Opening a Jupyter notebook from GitHub in Binder: A step-by-step guide

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Jupyter notebooks have become an essential tool for data scientists and researchers, allowing them to combine code, visualizations, and explanations seamlessly. GitHub, a popular platform for code collaboration and version control, hosts numerous Jupyter notebooks that are shared by the community. In this blog post, we explore how to open a Jupyter notebook from GitHub directly in Binder, a cloud-based service for running interactive notebooks. By following these simple steps, you can quickly access and interact with Jupyter notebooks without the need for any local installations.

img The Binder logo.

Step-by-step guide

Step 1: Locating the desired notebook on GitHub

Begin by navigating to GitHub and search for the repository containing the notebook you wish to open. Once you find the repository, make sure you are on the repository’s main page.

Step 2: Copying the repository URL

Locate the green “Code” button on the repository page and click on it. A dropdown menu will appear, providing you with a URL. Click the clipboard icon next to the URL to copy it.

Step 3: Opening the notebook in Binder

Now, open a new browser tab and visit the Binder website. The Binder homepage will present you with a simple interface.

Step 4: Pasting the repository URL in Binder

In the “GitHub repository name or URL” field on the Binder homepage, paste the URL you copied in Step 2. Make sure to paste the entire URL accurately.

Step 5: Configuring Binder

By default, Binder will attempt to detect the environment needed to run the notebook automatically. However, you can further customize the environment if desired by providing a specific branch, tag, or commit. This step is optional, but it allows you to ensure the notebook runs with specific dependencies or versions.

To open a specific notebook of the repository, it is necessary to specify the “Path to a notebook file (optional)” field. If you leave this field empty, Binder will open the entire repository’s content in a Jupyter lab environment. All you need to do is find and copy the name of the notebook you wish to open. If the notebook is located in the repository’s root directory, you don’t need to add any further path specification. If the notebook is located in a subdirectory, specify the path to the notebook relative to the repository’s root directory.

Here is an example of a filled Binder form containing a notebook path specification:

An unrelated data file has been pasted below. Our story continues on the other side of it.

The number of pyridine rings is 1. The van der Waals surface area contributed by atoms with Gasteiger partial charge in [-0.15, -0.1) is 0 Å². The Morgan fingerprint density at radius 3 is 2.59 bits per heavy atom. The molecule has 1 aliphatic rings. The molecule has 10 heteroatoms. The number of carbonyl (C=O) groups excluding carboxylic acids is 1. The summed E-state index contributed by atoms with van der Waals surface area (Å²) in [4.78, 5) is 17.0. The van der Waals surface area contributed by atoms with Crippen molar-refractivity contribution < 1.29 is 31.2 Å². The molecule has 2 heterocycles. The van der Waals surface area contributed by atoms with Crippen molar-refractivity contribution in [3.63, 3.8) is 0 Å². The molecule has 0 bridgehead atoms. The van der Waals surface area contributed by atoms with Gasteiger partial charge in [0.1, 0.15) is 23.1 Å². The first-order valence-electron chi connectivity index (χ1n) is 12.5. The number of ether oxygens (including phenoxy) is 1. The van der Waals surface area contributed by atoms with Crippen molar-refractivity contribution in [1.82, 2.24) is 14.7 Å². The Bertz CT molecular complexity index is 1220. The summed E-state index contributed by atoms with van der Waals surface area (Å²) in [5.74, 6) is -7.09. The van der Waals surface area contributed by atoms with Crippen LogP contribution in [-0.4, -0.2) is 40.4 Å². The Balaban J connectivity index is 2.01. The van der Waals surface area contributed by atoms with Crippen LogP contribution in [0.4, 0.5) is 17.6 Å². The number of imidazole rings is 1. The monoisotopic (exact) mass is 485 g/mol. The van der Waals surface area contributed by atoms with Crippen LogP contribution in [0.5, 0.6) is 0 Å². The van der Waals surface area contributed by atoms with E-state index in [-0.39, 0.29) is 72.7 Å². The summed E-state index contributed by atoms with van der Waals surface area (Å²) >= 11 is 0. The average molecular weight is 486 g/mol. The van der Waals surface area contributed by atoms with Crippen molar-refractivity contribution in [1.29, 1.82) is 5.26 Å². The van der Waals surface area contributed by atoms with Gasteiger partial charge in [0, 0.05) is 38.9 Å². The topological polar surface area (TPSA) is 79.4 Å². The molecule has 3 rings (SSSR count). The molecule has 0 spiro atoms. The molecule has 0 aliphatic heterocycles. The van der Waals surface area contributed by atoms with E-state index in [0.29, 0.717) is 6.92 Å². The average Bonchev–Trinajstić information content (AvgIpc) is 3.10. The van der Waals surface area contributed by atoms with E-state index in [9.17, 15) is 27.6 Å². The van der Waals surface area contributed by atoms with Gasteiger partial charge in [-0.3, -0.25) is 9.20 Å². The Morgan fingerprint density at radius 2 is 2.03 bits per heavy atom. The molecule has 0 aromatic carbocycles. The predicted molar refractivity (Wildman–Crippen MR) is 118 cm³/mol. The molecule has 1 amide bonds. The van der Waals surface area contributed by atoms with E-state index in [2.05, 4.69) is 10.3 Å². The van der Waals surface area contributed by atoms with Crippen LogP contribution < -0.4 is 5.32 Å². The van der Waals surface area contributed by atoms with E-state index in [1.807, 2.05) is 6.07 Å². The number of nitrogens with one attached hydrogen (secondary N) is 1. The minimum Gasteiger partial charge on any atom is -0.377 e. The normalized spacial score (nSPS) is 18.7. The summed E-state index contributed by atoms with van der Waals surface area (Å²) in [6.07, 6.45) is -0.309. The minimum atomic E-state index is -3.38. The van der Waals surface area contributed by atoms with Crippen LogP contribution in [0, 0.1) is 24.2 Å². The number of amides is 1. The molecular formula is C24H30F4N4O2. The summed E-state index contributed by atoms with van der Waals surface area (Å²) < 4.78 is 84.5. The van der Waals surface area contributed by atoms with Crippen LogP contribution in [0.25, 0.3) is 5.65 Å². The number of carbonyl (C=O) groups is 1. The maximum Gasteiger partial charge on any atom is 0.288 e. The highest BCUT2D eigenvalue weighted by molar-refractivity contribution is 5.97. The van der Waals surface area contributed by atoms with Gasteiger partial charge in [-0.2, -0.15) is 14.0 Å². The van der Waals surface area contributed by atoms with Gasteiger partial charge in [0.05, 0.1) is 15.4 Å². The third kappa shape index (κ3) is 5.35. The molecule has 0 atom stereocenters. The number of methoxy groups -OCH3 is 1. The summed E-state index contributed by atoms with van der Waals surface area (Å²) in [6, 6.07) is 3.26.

img Example of a filled Binder form containing a notebook path specification.

Step 6: Launching Binder

Once you have entered the repository URL and configured the environment (if necessary), click the “Launch” button. Binder will initiate the building process, which might take a few moments, depending on the repository’s size and complexity.

If the repository contains a requirements.txt file, Binder will install the dependencies specified in the file. If the repository does not contain a requirements.txt file, Binder will attempt to detect the environment needed to run the notebook automatically. If the automatic detection fails, Binder will use the default environment.

Binder will generate an URL that you can share with others to allow them to access the notebook. For the notebook specified in the screenshot above, the according URL looks like:

Binder also creates a badge that you can embed in your website or README file to allow others to launch the notebook directly from GitHub:


Step 7: Interacting with the Jupyter notebook

After the building process completes, you will be redirected to a new page where the Jupyter notebook will be accessible in an interactive environment. You can now explore and execute the notebook’s code cells, visualize results, and interact with the provided content.

img Example of a running Jupyter notebook in Binder.


Opening Jupyter notebooks from GitHub in Binder provides a hassle-free way to access and interact with code shared by the community. By following the simple steps outlined in this guide, you can seamlessly launch a Jupyter notebook in a cloud-based environment without the need for local installations or complex setup procedures. This approach empowers researchers, data scientists, and enthusiasts to explore and leverage the vast array of Jupyter notebooks available on GitHub, fostering collaboration and knowledge sharing in the data science community.


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